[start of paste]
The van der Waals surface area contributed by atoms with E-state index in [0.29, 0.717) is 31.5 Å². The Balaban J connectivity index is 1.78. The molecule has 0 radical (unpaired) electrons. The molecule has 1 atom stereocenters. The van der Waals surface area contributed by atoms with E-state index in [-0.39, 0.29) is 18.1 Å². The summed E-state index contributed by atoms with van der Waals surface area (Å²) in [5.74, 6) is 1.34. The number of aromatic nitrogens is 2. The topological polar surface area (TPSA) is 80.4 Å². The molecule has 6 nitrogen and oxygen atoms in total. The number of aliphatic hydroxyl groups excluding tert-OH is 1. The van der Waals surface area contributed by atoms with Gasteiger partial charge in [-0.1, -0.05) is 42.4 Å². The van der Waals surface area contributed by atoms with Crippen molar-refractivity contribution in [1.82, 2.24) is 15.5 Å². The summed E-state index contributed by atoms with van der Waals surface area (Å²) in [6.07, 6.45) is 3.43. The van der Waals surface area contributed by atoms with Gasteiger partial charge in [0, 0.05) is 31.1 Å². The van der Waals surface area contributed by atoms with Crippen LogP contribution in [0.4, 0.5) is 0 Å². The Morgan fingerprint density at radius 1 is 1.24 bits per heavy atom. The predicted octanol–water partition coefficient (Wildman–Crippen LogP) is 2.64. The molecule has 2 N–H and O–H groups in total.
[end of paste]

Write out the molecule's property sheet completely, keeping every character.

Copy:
The van der Waals surface area contributed by atoms with E-state index in [0.29, 0.717) is 31.5 Å². The Balaban J connectivity index is 1.78. The molecule has 0 radical (unpaired) electrons. The molecule has 1 atom stereocenters. The van der Waals surface area contributed by atoms with E-state index in [-0.39, 0.29) is 18.1 Å². The summed E-state index contributed by atoms with van der Waals surface area (Å²) in [5.74, 6) is 1.34. The number of aromatic nitrogens is 2. The topological polar surface area (TPSA) is 80.4 Å². The molecule has 6 nitrogen and oxygen atoms in total. The number of aliphatic hydroxyl groups excluding tert-OH is 1. The van der Waals surface area contributed by atoms with Gasteiger partial charge in [-0.1, -0.05) is 42.4 Å². The van der Waals surface area contributed by atoms with Crippen molar-refractivity contribution in [1.82, 2.24) is 15.5 Å². The summed E-state index contributed by atoms with van der Waals surface area (Å²) in [6.07, 6.45) is 3.43. The van der Waals surface area contributed by atoms with Gasteiger partial charge in [0, 0.05) is 31.1 Å². The van der Waals surface area contributed by atoms with Crippen LogP contribution in [0.4, 0.5) is 0 Å². The Morgan fingerprint density at radius 1 is 1.24 bits per heavy atom. The predicted octanol–water partition coefficient (Wildman–Crippen LogP) is 2.64. The molecule has 2 N–H and O–H groups in total.